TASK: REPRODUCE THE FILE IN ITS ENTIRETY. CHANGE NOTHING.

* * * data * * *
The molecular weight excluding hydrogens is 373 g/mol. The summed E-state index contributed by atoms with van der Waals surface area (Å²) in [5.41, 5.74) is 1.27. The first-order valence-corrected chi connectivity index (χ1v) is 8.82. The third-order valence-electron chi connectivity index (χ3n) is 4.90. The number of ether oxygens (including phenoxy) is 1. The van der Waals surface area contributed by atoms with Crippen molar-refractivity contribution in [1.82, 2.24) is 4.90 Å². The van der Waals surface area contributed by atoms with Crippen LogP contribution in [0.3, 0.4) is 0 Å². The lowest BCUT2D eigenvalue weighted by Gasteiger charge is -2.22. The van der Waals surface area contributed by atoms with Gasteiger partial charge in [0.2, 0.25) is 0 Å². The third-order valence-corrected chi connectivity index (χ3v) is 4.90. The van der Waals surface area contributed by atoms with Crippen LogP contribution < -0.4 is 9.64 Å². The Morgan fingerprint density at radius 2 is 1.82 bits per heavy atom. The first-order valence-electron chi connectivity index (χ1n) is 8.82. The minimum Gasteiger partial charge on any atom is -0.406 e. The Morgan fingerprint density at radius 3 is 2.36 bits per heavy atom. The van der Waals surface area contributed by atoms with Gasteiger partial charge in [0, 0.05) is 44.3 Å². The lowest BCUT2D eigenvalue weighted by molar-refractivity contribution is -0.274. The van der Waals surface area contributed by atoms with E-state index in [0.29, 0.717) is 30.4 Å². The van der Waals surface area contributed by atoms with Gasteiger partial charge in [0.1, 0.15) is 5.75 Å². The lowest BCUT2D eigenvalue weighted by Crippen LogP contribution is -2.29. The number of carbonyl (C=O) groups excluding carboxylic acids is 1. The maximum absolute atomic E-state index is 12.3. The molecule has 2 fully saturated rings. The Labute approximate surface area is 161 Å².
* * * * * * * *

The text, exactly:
The molecular weight excluding hydrogens is 373 g/mol. The summed E-state index contributed by atoms with van der Waals surface area (Å²) in [5.41, 5.74) is 1.27. The first-order valence-corrected chi connectivity index (χ1v) is 8.82. The third-order valence-electron chi connectivity index (χ3n) is 4.90. The number of ether oxygens (including phenoxy) is 1. The van der Waals surface area contributed by atoms with Crippen molar-refractivity contribution in [1.82, 2.24) is 4.90 Å². The van der Waals surface area contributed by atoms with Crippen LogP contribution in [0.3, 0.4) is 0 Å². The lowest BCUT2D eigenvalue weighted by Gasteiger charge is -2.22. The van der Waals surface area contributed by atoms with Gasteiger partial charge in [0.2, 0.25) is 0 Å². The third-order valence-corrected chi connectivity index (χ3v) is 4.90. The van der Waals surface area contributed by atoms with Crippen LogP contribution < -0.4 is 9.64 Å². The Morgan fingerprint density at radius 2 is 1.82 bits per heavy atom. The first-order valence-electron chi connectivity index (χ1n) is 8.82. The minimum Gasteiger partial charge on any atom is -0.406 e. The Morgan fingerprint density at radius 3 is 2.36 bits per heavy atom. The van der Waals surface area contributed by atoms with Gasteiger partial charge in [0, 0.05) is 44.3 Å². The lowest BCUT2D eigenvalue weighted by molar-refractivity contribution is -0.274. The van der Waals surface area contributed by atoms with E-state index in [0.29, 0.717) is 30.4 Å². The van der Waals surface area contributed by atoms with Gasteiger partial charge in [0.1, 0.15) is 5.75 Å². The lowest BCUT2D eigenvalue weighted by Crippen LogP contribution is -2.29. The number of carbonyl (C=O) groups excluding carboxylic acids is 1. The maximum absolute atomic E-state index is 12.3. The molecule has 2 fully saturated rings. The Labute approximate surface area is 161 Å².